Some scientists have all the fun

by Angela Herring

Some sci­en­tists get to have all the fun. Last week my col­league Joan Lynch and I made the trip up to Nahant to visit with a team of marine researchers based at Northeastern’s Marine Sci­ence Center. They’d just returned from a month­long under­water research expe­di­tion led by Fabien Cousteau, grandson of the late great Jacques Yves Cousteau and they were clearly still reeling from the incred­ible experience.

Joan and I expected we’d meet with pro­fes­sors Brian Hel­muth and Mark Pat­terson, who were sci­ence advisers for Mis­sion 31, and with Liz Bentley Magee, the pro­gram coor­di­nator for Northeastern’s Three Seas Pro­gram, who par­tic­i­pated in the  mis­sion as an aqua­naut. Instead we got to hang out with those three, plus almost the entire rest of the team. This included three grad­uate stu­dents, two research tech­ni­cians, one admin­is­tra­tive assis­tant, and an embedded teen jour­nalist. Another grad stu­dent couldn’t make it because she had to go to Mau­ri­tius to carry out some more research (see what I mean?).

The group told us that they accom­plished a stag­gering amount of work while they were in Florida for the Mis­sion, which took place at Aquarius, the last remaining under­water research sta­tion. Two years’ worth in just two weeks, to be exact. But even more than data, Brian Hel­muth told us, was the quan­tity of fun they wracked up.

Each day the so-​​called “top­side” researchers would make about three dives down to Conch Reef, where Aquarius is based. They’d check on their existing exper­i­ments, set up new ones, take mea­sure­ments, and just gen­er­ally have a sci­ence field day. They accom­plished about 100 hours worth of work during the mis­sion but it was Liz’s sat­u­ra­tion diving that allowed the team to soar above even their highest data-​​collection expectations.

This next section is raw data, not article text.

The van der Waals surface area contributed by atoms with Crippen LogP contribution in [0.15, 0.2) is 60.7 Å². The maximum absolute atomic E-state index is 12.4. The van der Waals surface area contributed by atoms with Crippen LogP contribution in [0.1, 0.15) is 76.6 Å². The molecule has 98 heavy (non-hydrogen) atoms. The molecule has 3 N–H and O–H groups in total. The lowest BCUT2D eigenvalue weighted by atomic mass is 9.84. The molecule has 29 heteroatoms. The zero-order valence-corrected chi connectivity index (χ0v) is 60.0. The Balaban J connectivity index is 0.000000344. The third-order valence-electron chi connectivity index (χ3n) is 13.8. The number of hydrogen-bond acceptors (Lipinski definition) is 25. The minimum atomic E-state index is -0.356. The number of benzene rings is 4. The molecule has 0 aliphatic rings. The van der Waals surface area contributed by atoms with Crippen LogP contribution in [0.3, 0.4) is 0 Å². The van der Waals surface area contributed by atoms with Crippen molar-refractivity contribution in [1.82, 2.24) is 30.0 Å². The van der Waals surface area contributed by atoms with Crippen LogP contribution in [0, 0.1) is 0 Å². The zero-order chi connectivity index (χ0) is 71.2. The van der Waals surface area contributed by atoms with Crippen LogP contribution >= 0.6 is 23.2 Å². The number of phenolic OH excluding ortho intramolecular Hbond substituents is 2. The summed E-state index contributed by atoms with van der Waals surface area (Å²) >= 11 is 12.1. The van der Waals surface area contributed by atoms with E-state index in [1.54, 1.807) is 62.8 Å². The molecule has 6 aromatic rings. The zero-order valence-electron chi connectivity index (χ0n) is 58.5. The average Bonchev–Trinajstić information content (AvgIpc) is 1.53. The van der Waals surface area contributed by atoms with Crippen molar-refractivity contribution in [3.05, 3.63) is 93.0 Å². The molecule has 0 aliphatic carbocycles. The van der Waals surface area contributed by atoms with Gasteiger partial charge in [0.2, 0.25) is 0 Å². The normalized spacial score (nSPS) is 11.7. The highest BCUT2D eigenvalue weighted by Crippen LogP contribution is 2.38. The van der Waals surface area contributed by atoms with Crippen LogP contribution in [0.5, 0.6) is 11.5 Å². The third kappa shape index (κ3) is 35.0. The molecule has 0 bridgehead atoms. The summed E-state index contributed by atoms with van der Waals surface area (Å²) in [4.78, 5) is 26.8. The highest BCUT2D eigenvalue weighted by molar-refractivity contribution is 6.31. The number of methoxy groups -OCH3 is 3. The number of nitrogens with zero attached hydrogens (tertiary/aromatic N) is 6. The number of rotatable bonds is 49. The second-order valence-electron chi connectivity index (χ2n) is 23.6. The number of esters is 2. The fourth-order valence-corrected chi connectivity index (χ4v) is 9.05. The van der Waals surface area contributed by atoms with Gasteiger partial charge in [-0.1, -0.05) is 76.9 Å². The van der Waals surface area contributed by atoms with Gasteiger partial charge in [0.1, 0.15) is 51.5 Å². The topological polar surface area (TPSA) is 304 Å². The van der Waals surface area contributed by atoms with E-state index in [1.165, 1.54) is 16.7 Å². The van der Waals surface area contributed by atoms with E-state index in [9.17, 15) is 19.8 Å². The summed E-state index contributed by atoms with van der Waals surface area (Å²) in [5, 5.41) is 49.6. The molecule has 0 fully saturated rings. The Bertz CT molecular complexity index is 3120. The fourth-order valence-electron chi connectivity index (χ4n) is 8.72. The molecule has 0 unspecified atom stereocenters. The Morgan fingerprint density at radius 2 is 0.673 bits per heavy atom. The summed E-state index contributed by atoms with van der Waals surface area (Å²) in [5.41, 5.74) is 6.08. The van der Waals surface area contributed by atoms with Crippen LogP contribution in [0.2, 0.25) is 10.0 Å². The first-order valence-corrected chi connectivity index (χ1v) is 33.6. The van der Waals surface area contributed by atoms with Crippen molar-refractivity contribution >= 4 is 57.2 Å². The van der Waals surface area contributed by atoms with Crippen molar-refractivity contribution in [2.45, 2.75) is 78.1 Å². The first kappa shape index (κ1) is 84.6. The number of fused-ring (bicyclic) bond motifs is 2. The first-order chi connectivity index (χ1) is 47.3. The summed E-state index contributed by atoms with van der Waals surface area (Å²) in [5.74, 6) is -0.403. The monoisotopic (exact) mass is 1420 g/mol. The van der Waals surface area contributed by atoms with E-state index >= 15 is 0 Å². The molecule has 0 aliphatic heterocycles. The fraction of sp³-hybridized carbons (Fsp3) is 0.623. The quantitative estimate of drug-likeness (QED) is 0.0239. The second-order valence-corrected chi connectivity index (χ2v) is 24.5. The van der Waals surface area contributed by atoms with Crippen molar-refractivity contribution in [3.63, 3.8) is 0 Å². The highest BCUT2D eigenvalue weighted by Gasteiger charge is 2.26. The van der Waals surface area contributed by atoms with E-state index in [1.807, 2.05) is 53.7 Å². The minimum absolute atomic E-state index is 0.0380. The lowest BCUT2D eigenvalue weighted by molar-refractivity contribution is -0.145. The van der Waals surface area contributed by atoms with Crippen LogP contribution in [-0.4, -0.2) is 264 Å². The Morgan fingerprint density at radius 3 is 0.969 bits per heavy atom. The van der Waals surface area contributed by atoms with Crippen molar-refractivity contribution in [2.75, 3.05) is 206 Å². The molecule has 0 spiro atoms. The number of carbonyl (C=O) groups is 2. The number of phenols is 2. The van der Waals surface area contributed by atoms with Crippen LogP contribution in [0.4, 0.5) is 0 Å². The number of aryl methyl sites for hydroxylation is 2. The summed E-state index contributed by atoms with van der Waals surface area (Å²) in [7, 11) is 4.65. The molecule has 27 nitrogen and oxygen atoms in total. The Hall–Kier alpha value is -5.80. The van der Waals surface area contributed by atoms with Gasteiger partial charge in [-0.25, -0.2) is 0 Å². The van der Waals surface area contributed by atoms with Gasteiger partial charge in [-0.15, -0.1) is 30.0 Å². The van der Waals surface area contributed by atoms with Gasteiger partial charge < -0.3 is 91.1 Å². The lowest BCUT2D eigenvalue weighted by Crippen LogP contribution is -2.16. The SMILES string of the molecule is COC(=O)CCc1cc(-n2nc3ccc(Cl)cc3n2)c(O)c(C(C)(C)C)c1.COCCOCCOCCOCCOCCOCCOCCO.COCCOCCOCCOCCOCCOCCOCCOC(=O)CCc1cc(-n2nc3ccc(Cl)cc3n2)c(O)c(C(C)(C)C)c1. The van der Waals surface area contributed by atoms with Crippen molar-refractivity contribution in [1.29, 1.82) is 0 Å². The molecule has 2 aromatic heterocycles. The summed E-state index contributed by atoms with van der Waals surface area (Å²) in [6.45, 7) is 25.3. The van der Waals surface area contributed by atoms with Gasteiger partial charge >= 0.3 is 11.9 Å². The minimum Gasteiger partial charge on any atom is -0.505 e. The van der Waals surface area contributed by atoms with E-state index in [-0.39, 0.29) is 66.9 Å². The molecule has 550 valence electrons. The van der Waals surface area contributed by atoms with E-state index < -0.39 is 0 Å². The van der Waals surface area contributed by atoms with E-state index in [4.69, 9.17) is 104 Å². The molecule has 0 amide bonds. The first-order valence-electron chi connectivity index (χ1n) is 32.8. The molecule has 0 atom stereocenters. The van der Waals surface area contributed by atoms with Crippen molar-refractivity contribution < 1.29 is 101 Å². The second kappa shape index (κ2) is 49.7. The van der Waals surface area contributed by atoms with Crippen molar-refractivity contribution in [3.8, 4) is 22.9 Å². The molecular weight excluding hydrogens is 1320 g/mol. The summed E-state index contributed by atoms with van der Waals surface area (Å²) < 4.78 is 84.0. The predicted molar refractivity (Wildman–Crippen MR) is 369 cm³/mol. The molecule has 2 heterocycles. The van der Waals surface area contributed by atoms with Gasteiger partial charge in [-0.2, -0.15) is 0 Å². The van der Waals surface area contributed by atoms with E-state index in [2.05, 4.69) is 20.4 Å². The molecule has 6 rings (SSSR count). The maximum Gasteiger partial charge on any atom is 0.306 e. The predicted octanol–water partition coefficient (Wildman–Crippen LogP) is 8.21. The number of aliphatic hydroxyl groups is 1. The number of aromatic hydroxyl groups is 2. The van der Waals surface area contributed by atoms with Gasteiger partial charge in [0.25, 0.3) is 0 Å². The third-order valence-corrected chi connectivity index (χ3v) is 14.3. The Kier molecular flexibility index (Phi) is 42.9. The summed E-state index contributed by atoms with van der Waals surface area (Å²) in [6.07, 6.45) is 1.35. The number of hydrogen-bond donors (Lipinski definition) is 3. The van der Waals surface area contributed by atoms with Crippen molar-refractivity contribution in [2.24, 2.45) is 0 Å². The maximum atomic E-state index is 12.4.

Sat­u­ra­tion means that Liz’s body had sat­u­rated with nitrogen. Under normal cir­cum­stances, this isn’t a good thing because it’s a long process to desat­u­rate and you can’t come back to the sur­face too quickly without get­ting sick with “the bends.” But since Liz and the other Mis­sion aqua­nauts had no imme­diate plans to sur­face, this wasn’t a problem. It meant that she was able to go on the longest dives of her life, to col­lect data throughout the day from exper­i­ments that would have oth­er­wise been infea­sible, and to simply sit and observe under­water life in a way she never had in her 10 years of diving. Once it was finally time to say goodbye to Aquarius, Liz and the other aqua­nauts spent almost an entire day slowly bringing their bodies back up to surface-​​level nitrogen con­cen­tra­tions before they finally swam back up.

During our inter­view, Joan and I got to listen to a group of people talk about their work in a way that I nor­mally only hear when people rem­i­nisce about an amazing vaca­tion or an epic rock con­cert. There was a ridicu­lous amount of laughter and glee as they recounted every­thing from Liz’s char­ac­ter­sitic under­water clap­ping to the way a trumpet fish living out­side the habitat aligned its long, thin body with a tripod set up for one of the exper­i­ments. They noted how “JYC,” a 200-​​pound grouper living out­side Aquarius who’s named for the elder Cousteau, would watch over the habitat, pro­tecting it from intruders.

Members of Mission 31 stand atop Aquarius, the last remaining underwater research habitat.Photo courtesy of Francis Choi.

Mem­bers of Mis­sion 31 stand atop Aquarius, the last remaining under­water research habitat.
Photo cour­tesy of Francis Choi.

They laughed at the nitrogen-​​narcosis-​​induced sci­ence jokes that Liz recorded with her fellow aqua­naut Grace Young, but mar­veled at the advances that research at Aquarius can afford for urban coastal sus­tain­ability. The habitat, they told us, has become a fully-​​integrated part of the envi­ron­ment sit­ting within eye­sight of the shore. Nor­mally, researchers go to com­pletely pris­tine envi­ron­ments to learn how sys­tems func­tion on their own, but it’s becoming more and more impor­tant to study exactly how human impact fea­tures in those sys­tems. Conch Reef and Aquarius–which has become a fully inte­grated member of that reef–give researchers the ability to study how we can live with the envi­ron­ment, not sep­a­rate from it.

As Morgan Helmuth–Brian’s 13-​​year-​​old daughter who kept a blog from the top­side headquarters–said, sci­ence isn’t always a pris­tine lab with people sit­ting around looking through micro­scopes. “Sci­ence is a lifestyle,” she said, and the atti­tudes in the room clearly demon­strated that sen­ti­ment. These folks aren’t here for the perks–although there are many–of a life on the sea. They’re here because they love the data and what it could mean for the world, just as much as they love col­lecting it.

This story was originally posted by Northeastern’s iNSolution blog on July 25, 2014. 

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Posted in Marine and Environmental Sciences

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